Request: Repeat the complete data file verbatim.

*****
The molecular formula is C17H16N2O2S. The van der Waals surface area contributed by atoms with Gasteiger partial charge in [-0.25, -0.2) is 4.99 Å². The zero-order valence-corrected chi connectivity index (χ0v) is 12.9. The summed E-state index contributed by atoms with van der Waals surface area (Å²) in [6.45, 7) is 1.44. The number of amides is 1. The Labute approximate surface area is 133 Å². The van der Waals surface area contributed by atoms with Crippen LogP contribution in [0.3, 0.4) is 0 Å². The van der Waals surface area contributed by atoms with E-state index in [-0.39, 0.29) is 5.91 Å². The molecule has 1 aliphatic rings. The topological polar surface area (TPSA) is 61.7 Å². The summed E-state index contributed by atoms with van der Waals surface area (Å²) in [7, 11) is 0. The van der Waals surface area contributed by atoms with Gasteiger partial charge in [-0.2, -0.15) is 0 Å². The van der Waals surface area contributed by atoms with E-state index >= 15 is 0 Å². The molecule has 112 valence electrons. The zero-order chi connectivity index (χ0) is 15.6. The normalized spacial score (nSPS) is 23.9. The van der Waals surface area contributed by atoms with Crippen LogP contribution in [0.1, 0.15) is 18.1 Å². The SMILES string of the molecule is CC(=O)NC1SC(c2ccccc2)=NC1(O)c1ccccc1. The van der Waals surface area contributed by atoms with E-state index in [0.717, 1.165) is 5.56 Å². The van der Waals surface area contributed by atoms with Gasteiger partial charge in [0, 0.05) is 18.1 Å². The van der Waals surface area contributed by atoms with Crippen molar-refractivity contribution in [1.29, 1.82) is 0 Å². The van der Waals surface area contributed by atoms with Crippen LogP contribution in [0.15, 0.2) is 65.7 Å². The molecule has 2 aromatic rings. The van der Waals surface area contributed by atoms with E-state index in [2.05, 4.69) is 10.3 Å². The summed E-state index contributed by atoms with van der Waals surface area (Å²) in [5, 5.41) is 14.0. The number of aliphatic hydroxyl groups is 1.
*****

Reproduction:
The molecular formula is C17H16N2O2S. The van der Waals surface area contributed by atoms with Gasteiger partial charge in [-0.25, -0.2) is 4.99 Å². The zero-order valence-corrected chi connectivity index (χ0v) is 12.9. The summed E-state index contributed by atoms with van der Waals surface area (Å²) in [6.45, 7) is 1.44. The number of amides is 1. The Labute approximate surface area is 133 Å². The van der Waals surface area contributed by atoms with Crippen LogP contribution in [0.3, 0.4) is 0 Å². The van der Waals surface area contributed by atoms with E-state index in [-0.39, 0.29) is 5.91 Å². The molecule has 1 aliphatic rings. The topological polar surface area (TPSA) is 61.7 Å². The summed E-state index contributed by atoms with van der Waals surface area (Å²) in [7, 11) is 0. The van der Waals surface area contributed by atoms with Gasteiger partial charge in [-0.2, -0.15) is 0 Å². The van der Waals surface area contributed by atoms with E-state index >= 15 is 0 Å². The molecule has 112 valence electrons. The zero-order chi connectivity index (χ0) is 15.6. The normalized spacial score (nSPS) is 23.9. The van der Waals surface area contributed by atoms with Crippen LogP contribution in [0.1, 0.15) is 18.1 Å². The SMILES string of the molecule is CC(=O)NC1SC(c2ccccc2)=NC1(O)c1ccccc1. The van der Waals surface area contributed by atoms with E-state index in [0.717, 1.165) is 5.56 Å². The van der Waals surface area contributed by atoms with Gasteiger partial charge in [0, 0.05) is 18.1 Å². The van der Waals surface area contributed by atoms with Crippen molar-refractivity contribution in [1.29, 1.82) is 0 Å². The van der Waals surface area contributed by atoms with Crippen LogP contribution in [0.15, 0.2) is 65.7 Å². The molecule has 2 aromatic rings. The van der Waals surface area contributed by atoms with E-state index in [2.05, 4.69) is 10.3 Å². The summed E-state index contributed by atoms with van der Waals surface area (Å²) in [5, 5.41) is 14.0. The number of aliphatic hydroxyl groups is 1.